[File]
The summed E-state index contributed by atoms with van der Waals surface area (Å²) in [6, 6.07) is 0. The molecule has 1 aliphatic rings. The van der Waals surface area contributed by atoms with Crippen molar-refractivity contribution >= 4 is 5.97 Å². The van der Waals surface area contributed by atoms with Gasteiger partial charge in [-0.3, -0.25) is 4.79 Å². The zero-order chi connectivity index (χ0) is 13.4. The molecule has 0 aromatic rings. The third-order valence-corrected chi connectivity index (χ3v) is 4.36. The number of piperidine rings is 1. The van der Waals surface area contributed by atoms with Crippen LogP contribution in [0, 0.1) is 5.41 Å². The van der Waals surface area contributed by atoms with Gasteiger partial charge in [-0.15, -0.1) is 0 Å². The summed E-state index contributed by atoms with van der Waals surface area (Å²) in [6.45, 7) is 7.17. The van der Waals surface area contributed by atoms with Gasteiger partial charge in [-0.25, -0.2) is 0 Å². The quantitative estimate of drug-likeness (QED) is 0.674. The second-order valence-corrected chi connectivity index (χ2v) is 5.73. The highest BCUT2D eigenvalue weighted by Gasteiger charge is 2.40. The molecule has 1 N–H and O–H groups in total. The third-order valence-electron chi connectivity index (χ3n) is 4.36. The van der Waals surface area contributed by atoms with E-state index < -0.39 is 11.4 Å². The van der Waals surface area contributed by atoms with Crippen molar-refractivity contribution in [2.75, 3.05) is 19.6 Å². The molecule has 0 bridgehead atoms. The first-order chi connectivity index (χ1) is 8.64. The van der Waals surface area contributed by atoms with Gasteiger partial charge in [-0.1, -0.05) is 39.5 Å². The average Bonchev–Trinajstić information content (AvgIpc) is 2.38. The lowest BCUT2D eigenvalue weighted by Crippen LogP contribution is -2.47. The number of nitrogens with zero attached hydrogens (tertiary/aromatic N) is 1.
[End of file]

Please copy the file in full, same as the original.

The summed E-state index contributed by atoms with van der Waals surface area (Å²) in [6, 6.07) is 0. The molecule has 1 aliphatic rings. The van der Waals surface area contributed by atoms with Crippen molar-refractivity contribution >= 4 is 5.97 Å². The van der Waals surface area contributed by atoms with Gasteiger partial charge in [-0.3, -0.25) is 4.79 Å². The zero-order chi connectivity index (χ0) is 13.4. The molecule has 0 aromatic rings. The third-order valence-corrected chi connectivity index (χ3v) is 4.36. The number of piperidine rings is 1. The van der Waals surface area contributed by atoms with Crippen LogP contribution in [0, 0.1) is 5.41 Å². The van der Waals surface area contributed by atoms with Gasteiger partial charge in [-0.15, -0.1) is 0 Å². The summed E-state index contributed by atoms with van der Waals surface area (Å²) in [6.45, 7) is 7.17. The van der Waals surface area contributed by atoms with Gasteiger partial charge in [-0.25, -0.2) is 0 Å². The quantitative estimate of drug-likeness (QED) is 0.674. The second-order valence-corrected chi connectivity index (χ2v) is 5.73. The highest BCUT2D eigenvalue weighted by Gasteiger charge is 2.40. The molecule has 1 N–H and O–H groups in total. The third-order valence-electron chi connectivity index (χ3n) is 4.36. The van der Waals surface area contributed by atoms with E-state index < -0.39 is 11.4 Å². The van der Waals surface area contributed by atoms with Crippen molar-refractivity contribution in [2.75, 3.05) is 19.6 Å². The molecule has 0 bridgehead atoms. The first-order chi connectivity index (χ1) is 8.64. The van der Waals surface area contributed by atoms with Gasteiger partial charge in [-0.1, -0.05) is 39.5 Å². The average Bonchev–Trinajstić information content (AvgIpc) is 2.38. The lowest BCUT2D eigenvalue weighted by Crippen LogP contribution is -2.47. The number of nitrogens with zero attached hydrogens (tertiary/aromatic N) is 1.